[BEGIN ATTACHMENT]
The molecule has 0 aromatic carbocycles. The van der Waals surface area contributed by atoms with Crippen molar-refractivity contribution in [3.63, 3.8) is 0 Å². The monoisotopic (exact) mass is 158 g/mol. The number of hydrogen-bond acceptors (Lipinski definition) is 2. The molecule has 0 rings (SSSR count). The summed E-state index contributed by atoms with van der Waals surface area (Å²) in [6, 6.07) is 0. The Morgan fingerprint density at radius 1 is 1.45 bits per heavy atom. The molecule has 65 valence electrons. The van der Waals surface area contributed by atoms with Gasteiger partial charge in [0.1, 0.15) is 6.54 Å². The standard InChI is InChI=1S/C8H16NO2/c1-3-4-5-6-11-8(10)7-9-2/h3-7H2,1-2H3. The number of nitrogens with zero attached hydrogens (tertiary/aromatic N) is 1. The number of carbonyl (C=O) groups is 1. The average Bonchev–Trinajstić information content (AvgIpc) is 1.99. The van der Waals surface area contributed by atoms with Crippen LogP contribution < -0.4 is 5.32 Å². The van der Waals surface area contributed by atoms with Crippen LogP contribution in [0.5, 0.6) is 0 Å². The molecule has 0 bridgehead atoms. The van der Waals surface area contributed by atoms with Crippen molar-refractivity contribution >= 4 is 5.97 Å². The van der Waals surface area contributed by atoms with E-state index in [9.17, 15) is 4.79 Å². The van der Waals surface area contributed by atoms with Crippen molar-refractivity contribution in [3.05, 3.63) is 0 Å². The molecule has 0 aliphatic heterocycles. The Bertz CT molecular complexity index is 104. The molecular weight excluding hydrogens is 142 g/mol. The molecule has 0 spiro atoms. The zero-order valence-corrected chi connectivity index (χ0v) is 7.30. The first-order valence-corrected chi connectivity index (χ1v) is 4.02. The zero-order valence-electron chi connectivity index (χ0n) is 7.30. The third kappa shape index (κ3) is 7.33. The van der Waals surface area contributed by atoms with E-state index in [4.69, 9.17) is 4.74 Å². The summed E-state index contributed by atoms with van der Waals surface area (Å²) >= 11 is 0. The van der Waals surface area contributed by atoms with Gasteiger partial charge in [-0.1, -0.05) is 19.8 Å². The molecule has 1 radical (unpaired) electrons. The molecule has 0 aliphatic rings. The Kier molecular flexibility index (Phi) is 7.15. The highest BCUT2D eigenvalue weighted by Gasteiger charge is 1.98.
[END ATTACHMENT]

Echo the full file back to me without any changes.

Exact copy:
The molecule has 0 aromatic carbocycles. The van der Waals surface area contributed by atoms with Crippen molar-refractivity contribution in [3.63, 3.8) is 0 Å². The monoisotopic (exact) mass is 158 g/mol. The number of hydrogen-bond acceptors (Lipinski definition) is 2. The molecule has 0 rings (SSSR count). The summed E-state index contributed by atoms with van der Waals surface area (Å²) in [6, 6.07) is 0. The Morgan fingerprint density at radius 1 is 1.45 bits per heavy atom. The molecule has 65 valence electrons. The van der Waals surface area contributed by atoms with Gasteiger partial charge in [0.1, 0.15) is 6.54 Å². The standard InChI is InChI=1S/C8H16NO2/c1-3-4-5-6-11-8(10)7-9-2/h3-7H2,1-2H3. The number of nitrogens with zero attached hydrogens (tertiary/aromatic N) is 1. The number of carbonyl (C=O) groups is 1. The average Bonchev–Trinajstić information content (AvgIpc) is 1.99. The van der Waals surface area contributed by atoms with Crippen LogP contribution < -0.4 is 5.32 Å². The van der Waals surface area contributed by atoms with Crippen LogP contribution in [0.5, 0.6) is 0 Å². The molecule has 0 bridgehead atoms. The van der Waals surface area contributed by atoms with Crippen molar-refractivity contribution >= 4 is 5.97 Å². The van der Waals surface area contributed by atoms with E-state index in [9.17, 15) is 4.79 Å². The van der Waals surface area contributed by atoms with Crippen molar-refractivity contribution in [3.05, 3.63) is 0 Å². The molecule has 0 aliphatic heterocycles. The Bertz CT molecular complexity index is 104. The molecular weight excluding hydrogens is 142 g/mol. The molecule has 0 spiro atoms. The zero-order valence-corrected chi connectivity index (χ0v) is 7.30. The first-order valence-corrected chi connectivity index (χ1v) is 4.02. The zero-order valence-electron chi connectivity index (χ0n) is 7.30. The third kappa shape index (κ3) is 7.33. The van der Waals surface area contributed by atoms with E-state index in [4.69, 9.17) is 4.74 Å². The summed E-state index contributed by atoms with van der Waals surface area (Å²) >= 11 is 0. The van der Waals surface area contributed by atoms with Gasteiger partial charge in [-0.1, -0.05) is 19.8 Å². The molecule has 1 radical (unpaired) electrons. The molecule has 0 aliphatic rings. The Kier molecular flexibility index (Phi) is 7.15. The highest BCUT2D eigenvalue weighted by Gasteiger charge is 1.98.